We reached out to all school districts in the county earlier this week and, so far, most of them said their school boards have no plans to allow teachers to carry weapons into schools based on Jones' free CCW class: Lakota, Fairfield, Hamilton and Talawanda. We have not heard back yet from Middletown and Madison districts.

"Most school boards are not real excited or have a willingness to arm personnel in the schools," the sheriff acknowledged. "But if you watched on TV last night and watched the victims' families, people are starting to talk, it's getting that time. 

Jones said Thursday he plans to reach out to school boards across the county to consider letting teachers who undergo his CCW class take guns into schools to protect students.

"Most school boards are not real excited or have a willingness to arm personnel in the schools," the sheriff acknowledged. "But if you watched on TV last night and watched the victims' families, people are starting to talk, it's getting that time.

"We can't stop the shooters. We can't stop the guns. Most school shootings are over in 3 1/2 to 4 minutes. Police response takes 5 minutes. But we have four minutes. We have to stop as much as we can. The only way we can do that is somebody has to be there with a gun."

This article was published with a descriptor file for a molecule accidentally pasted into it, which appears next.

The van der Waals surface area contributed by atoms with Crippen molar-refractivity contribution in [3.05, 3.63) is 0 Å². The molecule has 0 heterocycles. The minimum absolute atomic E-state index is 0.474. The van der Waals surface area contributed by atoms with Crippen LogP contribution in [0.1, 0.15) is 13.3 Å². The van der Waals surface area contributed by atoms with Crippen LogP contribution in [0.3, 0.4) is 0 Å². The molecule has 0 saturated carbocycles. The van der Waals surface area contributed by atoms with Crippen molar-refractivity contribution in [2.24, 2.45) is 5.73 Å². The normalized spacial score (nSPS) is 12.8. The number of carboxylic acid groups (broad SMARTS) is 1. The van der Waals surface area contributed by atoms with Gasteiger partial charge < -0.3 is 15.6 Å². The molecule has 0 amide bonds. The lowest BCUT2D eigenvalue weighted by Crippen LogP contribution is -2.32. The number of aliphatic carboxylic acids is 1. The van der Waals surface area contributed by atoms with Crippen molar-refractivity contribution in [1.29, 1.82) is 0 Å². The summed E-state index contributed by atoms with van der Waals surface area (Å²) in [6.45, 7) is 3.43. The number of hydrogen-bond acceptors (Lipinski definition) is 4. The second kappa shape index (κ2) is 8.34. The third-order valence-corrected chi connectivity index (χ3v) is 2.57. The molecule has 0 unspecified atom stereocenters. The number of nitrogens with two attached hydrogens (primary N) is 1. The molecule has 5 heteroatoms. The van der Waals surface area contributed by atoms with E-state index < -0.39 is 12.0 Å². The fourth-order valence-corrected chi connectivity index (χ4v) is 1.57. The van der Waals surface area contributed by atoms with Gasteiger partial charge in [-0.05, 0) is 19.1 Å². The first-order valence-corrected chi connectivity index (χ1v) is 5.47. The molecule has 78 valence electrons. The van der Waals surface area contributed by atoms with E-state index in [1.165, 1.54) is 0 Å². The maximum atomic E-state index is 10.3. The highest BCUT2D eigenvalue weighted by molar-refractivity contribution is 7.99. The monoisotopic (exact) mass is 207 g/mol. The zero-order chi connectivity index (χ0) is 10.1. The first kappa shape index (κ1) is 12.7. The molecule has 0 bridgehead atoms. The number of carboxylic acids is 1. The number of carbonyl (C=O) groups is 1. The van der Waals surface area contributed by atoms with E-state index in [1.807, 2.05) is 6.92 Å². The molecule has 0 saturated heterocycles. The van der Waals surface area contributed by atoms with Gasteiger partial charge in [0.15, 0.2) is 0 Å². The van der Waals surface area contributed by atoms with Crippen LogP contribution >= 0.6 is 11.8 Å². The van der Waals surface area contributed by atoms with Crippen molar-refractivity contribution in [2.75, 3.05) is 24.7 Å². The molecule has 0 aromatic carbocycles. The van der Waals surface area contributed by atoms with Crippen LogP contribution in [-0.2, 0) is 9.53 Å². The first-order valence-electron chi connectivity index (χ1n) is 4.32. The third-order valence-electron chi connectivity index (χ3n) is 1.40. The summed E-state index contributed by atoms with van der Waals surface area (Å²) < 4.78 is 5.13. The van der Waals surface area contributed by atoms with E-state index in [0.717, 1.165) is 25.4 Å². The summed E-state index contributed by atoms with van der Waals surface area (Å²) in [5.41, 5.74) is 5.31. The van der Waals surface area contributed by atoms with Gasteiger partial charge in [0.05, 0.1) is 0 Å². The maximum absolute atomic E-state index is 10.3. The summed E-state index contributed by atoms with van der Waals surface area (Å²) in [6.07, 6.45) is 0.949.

He also called on school boards to start taking action on some of the safety upgrades he proposed last week.

They include doing away with fire drills we as know them in light of the deadly mass shooting in Florida and permitting retired military and police officers guard schools that do not have school resource officers or in addition to.

The shooter, who was equipped with a gas mask and smoke grenades, set off a fire alarm to draw students out of classrooms shortly before the day ended at one of the state's largest schools, Broward County's sheriff has said. Jones is concerned others will copy that tactic.

Related stories: 'It's time to take action' Sheriff appeals to Kasich, Trump for armed school guards, end of fire drills

                      School threats, student arrests now no signs of slowing

Schools also should install bulletproof classroom doors, similar to bulletproof cockpits on planes to try to prevent hijackings, he said.

"Just look at all the arrests made in this area of students making threats. The person is alive and well that is planning to beat that 17. We can’t wait. We gotta start moving now.

"These school boards gotta stop talking and gotta get into some action. If they form committees, I want people to remember in 9,10 months I told they still won’t have anything done The fire drills can be fixed immediately. They can do that with the stroke of a pen. You gotta make your classrooms and schools more resistant and more safe."

In a series of tweets Thursday, President Trump indicated he wants to explore the idea of arming some teachers with military or training and paying them bonuses.

He has been holding meetings in response to the Florida school shooting, including an emotional listening session at the White House Wednesday with survivors, parents and teachers from that and other recent school shooting tragedies.